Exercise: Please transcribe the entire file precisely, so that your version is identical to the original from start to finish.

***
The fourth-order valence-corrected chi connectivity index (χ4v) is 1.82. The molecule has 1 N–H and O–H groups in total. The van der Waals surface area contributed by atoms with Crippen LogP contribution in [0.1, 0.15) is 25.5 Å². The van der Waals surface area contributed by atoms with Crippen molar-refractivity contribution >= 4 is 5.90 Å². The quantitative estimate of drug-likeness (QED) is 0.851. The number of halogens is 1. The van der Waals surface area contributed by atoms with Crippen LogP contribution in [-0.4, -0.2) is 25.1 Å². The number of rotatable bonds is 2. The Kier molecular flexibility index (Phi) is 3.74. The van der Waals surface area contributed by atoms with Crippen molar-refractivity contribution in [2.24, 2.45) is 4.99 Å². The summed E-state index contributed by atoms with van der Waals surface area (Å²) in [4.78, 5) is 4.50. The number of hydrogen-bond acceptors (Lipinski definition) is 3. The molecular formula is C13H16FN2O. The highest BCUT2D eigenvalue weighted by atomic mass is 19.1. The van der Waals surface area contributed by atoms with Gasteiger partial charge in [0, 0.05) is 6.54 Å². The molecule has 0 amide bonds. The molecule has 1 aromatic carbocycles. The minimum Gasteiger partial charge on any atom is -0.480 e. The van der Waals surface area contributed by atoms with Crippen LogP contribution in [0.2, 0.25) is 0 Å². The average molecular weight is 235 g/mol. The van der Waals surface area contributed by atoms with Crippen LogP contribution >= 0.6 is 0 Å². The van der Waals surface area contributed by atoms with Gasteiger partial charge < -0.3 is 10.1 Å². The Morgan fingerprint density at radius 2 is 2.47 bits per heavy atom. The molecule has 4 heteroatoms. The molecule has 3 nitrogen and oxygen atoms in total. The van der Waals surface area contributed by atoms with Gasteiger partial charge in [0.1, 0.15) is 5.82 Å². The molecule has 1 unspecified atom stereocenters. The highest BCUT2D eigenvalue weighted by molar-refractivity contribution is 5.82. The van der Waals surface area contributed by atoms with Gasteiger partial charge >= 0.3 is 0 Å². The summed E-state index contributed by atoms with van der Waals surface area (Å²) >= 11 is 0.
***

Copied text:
The fourth-order valence-corrected chi connectivity index (χ4v) is 1.82. The molecule has 1 N–H and O–H groups in total. The van der Waals surface area contributed by atoms with Crippen LogP contribution in [0.1, 0.15) is 25.5 Å². The van der Waals surface area contributed by atoms with Crippen molar-refractivity contribution >= 4 is 5.90 Å². The quantitative estimate of drug-likeness (QED) is 0.851. The number of halogens is 1. The van der Waals surface area contributed by atoms with Crippen LogP contribution in [-0.4, -0.2) is 25.1 Å². The number of rotatable bonds is 2. The Kier molecular flexibility index (Phi) is 3.74. The van der Waals surface area contributed by atoms with Crippen molar-refractivity contribution in [2.24, 2.45) is 4.99 Å². The summed E-state index contributed by atoms with van der Waals surface area (Å²) in [4.78, 5) is 4.50. The number of hydrogen-bond acceptors (Lipinski definition) is 3. The molecular formula is C13H16FN2O. The highest BCUT2D eigenvalue weighted by atomic mass is 19.1. The van der Waals surface area contributed by atoms with Gasteiger partial charge in [0, 0.05) is 6.54 Å². The molecule has 0 amide bonds. The molecule has 1 aromatic carbocycles. The minimum Gasteiger partial charge on any atom is -0.480 e. The van der Waals surface area contributed by atoms with Crippen LogP contribution in [0.2, 0.25) is 0 Å². The average molecular weight is 235 g/mol. The van der Waals surface area contributed by atoms with Crippen LogP contribution >= 0.6 is 0 Å². The van der Waals surface area contributed by atoms with Gasteiger partial charge < -0.3 is 10.1 Å². The Morgan fingerprint density at radius 2 is 2.47 bits per heavy atom. The molecule has 4 heteroatoms. The molecule has 3 nitrogen and oxygen atoms in total. The van der Waals surface area contributed by atoms with Gasteiger partial charge in [0.1, 0.15) is 5.82 Å². The molecule has 1 unspecified atom stereocenters. The highest BCUT2D eigenvalue weighted by molar-refractivity contribution is 5.82. The van der Waals surface area contributed by atoms with Gasteiger partial charge >= 0.3 is 0 Å². The summed E-state index contributed by atoms with van der Waals surface area (Å²) >= 11 is 0.